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ERIC Number: ED297620
Record Type: RIE
Publication Date: 1988-Mar-10
Pages: 16
Abstractor: N/A
Reference Count: N/A
ISBN: N/A
ISSN: N/A
The Absorbing Errand.
Clark, Burton R.
A study is reported in which the career satisfaction and sense of personal reward of college professors was examined. The study affirmed the value of the academic life felt by the respondents and revealed the capacity of the two primary tasks of teaching and research to commit individuals to the academic cause and thereby infuse life with meaning. The results of this study are examined in relationship to other studies of academic life and works concerning a sense of calling in life, intrinsic versus extrinsic orientation, idealism, and the source of happiness in life. The conditions in higher education that undermine these feelings are reviewed: part-time work among college faculty, a weakening of the intellectual core of academic work (the simplification of academic work that empties it of advanced content), and the lack of material rewards. Basic reform in higher education is called for to reverse these conditions. (KM)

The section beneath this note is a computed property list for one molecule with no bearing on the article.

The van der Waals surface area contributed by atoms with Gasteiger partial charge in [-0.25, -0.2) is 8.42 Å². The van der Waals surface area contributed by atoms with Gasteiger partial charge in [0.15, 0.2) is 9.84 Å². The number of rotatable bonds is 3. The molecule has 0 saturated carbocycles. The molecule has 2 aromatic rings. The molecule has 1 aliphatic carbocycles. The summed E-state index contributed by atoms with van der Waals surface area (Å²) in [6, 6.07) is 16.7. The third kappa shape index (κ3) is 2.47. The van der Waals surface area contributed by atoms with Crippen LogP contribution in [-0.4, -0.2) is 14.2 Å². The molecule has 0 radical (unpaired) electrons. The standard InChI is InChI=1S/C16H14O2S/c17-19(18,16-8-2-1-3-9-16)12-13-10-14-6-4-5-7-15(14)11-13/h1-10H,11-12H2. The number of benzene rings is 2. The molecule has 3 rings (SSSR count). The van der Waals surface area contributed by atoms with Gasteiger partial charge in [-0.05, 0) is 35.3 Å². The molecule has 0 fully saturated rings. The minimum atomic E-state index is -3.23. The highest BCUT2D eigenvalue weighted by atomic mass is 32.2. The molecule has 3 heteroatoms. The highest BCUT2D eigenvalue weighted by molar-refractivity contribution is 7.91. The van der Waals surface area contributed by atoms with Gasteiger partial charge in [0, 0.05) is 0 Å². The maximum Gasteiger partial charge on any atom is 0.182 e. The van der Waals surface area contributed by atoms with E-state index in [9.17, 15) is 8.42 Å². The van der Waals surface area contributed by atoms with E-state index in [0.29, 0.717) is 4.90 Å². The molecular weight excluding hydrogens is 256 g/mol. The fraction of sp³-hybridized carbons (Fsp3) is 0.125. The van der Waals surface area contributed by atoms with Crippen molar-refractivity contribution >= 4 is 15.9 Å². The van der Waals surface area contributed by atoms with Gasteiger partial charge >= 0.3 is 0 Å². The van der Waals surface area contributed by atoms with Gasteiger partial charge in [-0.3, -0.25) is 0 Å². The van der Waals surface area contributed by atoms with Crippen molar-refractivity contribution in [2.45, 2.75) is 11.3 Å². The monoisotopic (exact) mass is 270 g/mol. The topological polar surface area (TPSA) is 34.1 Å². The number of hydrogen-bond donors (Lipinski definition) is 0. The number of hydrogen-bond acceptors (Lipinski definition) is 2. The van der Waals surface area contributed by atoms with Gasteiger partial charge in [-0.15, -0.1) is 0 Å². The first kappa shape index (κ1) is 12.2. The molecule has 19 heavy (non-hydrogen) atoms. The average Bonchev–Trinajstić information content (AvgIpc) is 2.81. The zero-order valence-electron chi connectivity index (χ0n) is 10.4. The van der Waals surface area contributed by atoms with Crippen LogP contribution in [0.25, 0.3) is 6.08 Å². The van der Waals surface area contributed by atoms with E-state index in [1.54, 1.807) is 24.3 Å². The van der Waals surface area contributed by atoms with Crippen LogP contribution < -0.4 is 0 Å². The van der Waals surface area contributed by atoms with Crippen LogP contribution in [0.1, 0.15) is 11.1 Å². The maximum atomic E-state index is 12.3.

Publication Type: Speeches/Meeting Papers; Opinion Papers
Education Level: N/A
Audience: N/A
Language: English
Sponsor: N/A
Authoring Institution: N/A
Note: Paper presented at the American Association of Higher Education National Conference on Higher Education (Washington, DC, March 9-12, 1988).